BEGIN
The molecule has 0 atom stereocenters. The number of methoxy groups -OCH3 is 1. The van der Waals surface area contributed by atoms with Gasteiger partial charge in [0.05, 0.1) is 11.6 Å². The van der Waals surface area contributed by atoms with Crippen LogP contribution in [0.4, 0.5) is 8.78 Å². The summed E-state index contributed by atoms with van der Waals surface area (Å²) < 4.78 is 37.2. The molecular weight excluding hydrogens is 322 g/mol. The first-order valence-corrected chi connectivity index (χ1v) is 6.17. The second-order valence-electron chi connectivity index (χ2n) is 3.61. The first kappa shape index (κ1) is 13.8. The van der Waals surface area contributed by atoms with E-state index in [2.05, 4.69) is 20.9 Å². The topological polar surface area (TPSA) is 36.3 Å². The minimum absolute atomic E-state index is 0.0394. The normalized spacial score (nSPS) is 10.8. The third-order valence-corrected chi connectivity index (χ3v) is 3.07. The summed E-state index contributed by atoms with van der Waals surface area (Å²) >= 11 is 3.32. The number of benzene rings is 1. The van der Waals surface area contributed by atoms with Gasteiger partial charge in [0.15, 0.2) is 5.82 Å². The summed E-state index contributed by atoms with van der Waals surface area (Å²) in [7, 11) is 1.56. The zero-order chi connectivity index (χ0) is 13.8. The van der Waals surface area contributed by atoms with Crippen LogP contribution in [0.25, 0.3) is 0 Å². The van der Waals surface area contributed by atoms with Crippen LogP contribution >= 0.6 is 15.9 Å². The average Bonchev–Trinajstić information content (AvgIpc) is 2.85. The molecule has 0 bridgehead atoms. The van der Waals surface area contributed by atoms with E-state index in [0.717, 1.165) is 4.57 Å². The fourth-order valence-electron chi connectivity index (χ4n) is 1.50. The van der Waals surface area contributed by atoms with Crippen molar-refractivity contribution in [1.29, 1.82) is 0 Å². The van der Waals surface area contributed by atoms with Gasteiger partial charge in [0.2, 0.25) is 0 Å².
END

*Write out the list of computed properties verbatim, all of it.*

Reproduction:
The molecule has 0 atom stereocenters. The number of methoxy groups -OCH3 is 1. The van der Waals surface area contributed by atoms with Gasteiger partial charge in [0.05, 0.1) is 11.6 Å². The van der Waals surface area contributed by atoms with Crippen LogP contribution in [0.4, 0.5) is 8.78 Å². The summed E-state index contributed by atoms with van der Waals surface area (Å²) < 4.78 is 37.2. The molecular weight excluding hydrogens is 322 g/mol. The first-order valence-corrected chi connectivity index (χ1v) is 6.17. The second-order valence-electron chi connectivity index (χ2n) is 3.61. The first kappa shape index (κ1) is 13.8. The van der Waals surface area contributed by atoms with E-state index in [2.05, 4.69) is 20.9 Å². The topological polar surface area (TPSA) is 36.3 Å². The minimum absolute atomic E-state index is 0.0394. The normalized spacial score (nSPS) is 10.8. The third-order valence-corrected chi connectivity index (χ3v) is 3.07. The summed E-state index contributed by atoms with van der Waals surface area (Å²) >= 11 is 3.32. The number of benzene rings is 1. The van der Waals surface area contributed by atoms with Gasteiger partial charge in [0.15, 0.2) is 5.82 Å². The summed E-state index contributed by atoms with van der Waals surface area (Å²) in [7, 11) is 1.56. The zero-order chi connectivity index (χ0) is 13.8. The van der Waals surface area contributed by atoms with Crippen LogP contribution in [0.25, 0.3) is 0 Å². The van der Waals surface area contributed by atoms with Crippen LogP contribution >= 0.6 is 15.9 Å². The average Bonchev–Trinajstić information content (AvgIpc) is 2.85. The molecule has 0 bridgehead atoms. The van der Waals surface area contributed by atoms with E-state index in [0.717, 1.165) is 4.57 Å². The fourth-order valence-electron chi connectivity index (χ4n) is 1.50. The van der Waals surface area contributed by atoms with Crippen molar-refractivity contribution in [1.29, 1.82) is 0 Å². The van der Waals surface area contributed by atoms with Gasteiger partial charge in [0.2, 0.25) is 0 Å².